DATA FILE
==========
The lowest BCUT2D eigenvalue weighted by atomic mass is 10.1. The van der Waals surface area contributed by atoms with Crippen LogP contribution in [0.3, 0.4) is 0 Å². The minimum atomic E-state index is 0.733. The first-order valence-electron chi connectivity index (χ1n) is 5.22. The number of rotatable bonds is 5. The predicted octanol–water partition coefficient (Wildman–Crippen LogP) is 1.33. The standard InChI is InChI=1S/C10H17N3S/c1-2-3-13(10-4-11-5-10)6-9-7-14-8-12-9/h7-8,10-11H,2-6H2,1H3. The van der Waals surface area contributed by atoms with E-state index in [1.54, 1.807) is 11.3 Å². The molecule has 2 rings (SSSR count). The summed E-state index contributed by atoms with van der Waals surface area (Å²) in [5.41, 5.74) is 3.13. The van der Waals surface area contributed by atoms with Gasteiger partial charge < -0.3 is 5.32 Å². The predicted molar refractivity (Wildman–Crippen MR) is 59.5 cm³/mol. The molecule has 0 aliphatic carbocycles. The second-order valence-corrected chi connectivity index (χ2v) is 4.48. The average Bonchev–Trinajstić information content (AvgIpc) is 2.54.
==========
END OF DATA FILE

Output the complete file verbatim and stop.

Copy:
The lowest BCUT2D eigenvalue weighted by atomic mass is 10.1. The van der Waals surface area contributed by atoms with Crippen LogP contribution in [0.3, 0.4) is 0 Å². The minimum atomic E-state index is 0.733. The first-order valence-electron chi connectivity index (χ1n) is 5.22. The number of rotatable bonds is 5. The predicted octanol–water partition coefficient (Wildman–Crippen LogP) is 1.33. The standard InChI is InChI=1S/C10H17N3S/c1-2-3-13(10-4-11-5-10)6-9-7-14-8-12-9/h7-8,10-11H,2-6H2,1H3. The van der Waals surface area contributed by atoms with E-state index in [1.54, 1.807) is 11.3 Å². The molecule has 2 rings (SSSR count). The summed E-state index contributed by atoms with van der Waals surface area (Å²) in [5.41, 5.74) is 3.13. The van der Waals surface area contributed by atoms with Gasteiger partial charge < -0.3 is 5.32 Å². The predicted molar refractivity (Wildman–Crippen MR) is 59.5 cm³/mol. The molecule has 0 aliphatic carbocycles. The second-order valence-corrected chi connectivity index (χ2v) is 4.48. The average Bonchev–Trinajstić information content (AvgIpc) is 2.54.